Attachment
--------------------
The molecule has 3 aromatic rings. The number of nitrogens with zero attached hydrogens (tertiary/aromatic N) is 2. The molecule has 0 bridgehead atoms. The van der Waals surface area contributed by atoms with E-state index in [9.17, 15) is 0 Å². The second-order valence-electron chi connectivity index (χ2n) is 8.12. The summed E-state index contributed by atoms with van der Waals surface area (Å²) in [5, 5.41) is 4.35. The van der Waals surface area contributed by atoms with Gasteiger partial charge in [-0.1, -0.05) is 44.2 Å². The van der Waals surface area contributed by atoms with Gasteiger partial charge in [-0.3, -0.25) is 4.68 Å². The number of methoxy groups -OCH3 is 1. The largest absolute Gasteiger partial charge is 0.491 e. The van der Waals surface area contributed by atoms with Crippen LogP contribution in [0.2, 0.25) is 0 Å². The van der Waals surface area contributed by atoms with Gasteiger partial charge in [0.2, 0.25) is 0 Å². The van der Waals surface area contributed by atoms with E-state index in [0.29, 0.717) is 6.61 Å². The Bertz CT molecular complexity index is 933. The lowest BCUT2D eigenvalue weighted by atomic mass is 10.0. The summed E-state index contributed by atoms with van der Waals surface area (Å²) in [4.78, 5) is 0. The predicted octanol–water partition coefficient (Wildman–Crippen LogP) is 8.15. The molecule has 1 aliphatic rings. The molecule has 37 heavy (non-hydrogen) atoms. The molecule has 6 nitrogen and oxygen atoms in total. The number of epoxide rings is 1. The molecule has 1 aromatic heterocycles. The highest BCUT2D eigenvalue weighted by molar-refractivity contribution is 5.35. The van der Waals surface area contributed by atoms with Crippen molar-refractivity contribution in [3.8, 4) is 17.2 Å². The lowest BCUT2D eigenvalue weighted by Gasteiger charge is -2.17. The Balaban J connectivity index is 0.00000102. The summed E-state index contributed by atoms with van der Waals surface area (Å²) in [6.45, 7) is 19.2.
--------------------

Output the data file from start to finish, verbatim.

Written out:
The molecule has 3 aromatic rings. The number of nitrogens with zero attached hydrogens (tertiary/aromatic N) is 2. The molecule has 0 bridgehead atoms. The van der Waals surface area contributed by atoms with E-state index in [9.17, 15) is 0 Å². The second-order valence-electron chi connectivity index (χ2n) is 8.12. The summed E-state index contributed by atoms with van der Waals surface area (Å²) in [5, 5.41) is 4.35. The van der Waals surface area contributed by atoms with Gasteiger partial charge in [-0.1, -0.05) is 44.2 Å². The van der Waals surface area contributed by atoms with Gasteiger partial charge in [-0.3, -0.25) is 4.68 Å². The number of methoxy groups -OCH3 is 1. The largest absolute Gasteiger partial charge is 0.491 e. The van der Waals surface area contributed by atoms with Crippen LogP contribution in [0.2, 0.25) is 0 Å². The van der Waals surface area contributed by atoms with Gasteiger partial charge in [0.2, 0.25) is 0 Å². The van der Waals surface area contributed by atoms with E-state index in [0.29, 0.717) is 6.61 Å². The Bertz CT molecular complexity index is 933. The lowest BCUT2D eigenvalue weighted by atomic mass is 10.0. The summed E-state index contributed by atoms with van der Waals surface area (Å²) in [4.78, 5) is 0. The predicted octanol–water partition coefficient (Wildman–Crippen LogP) is 8.15. The molecule has 1 aliphatic rings. The molecule has 37 heavy (non-hydrogen) atoms. The molecule has 6 nitrogen and oxygen atoms in total. The number of epoxide rings is 1. The molecule has 1 aromatic heterocycles. The highest BCUT2D eigenvalue weighted by molar-refractivity contribution is 5.35. The van der Waals surface area contributed by atoms with Crippen molar-refractivity contribution in [3.8, 4) is 17.2 Å². The lowest BCUT2D eigenvalue weighted by Gasteiger charge is -2.17. The Balaban J connectivity index is 0.00000102. The summed E-state index contributed by atoms with van der Waals surface area (Å²) in [6.45, 7) is 19.2.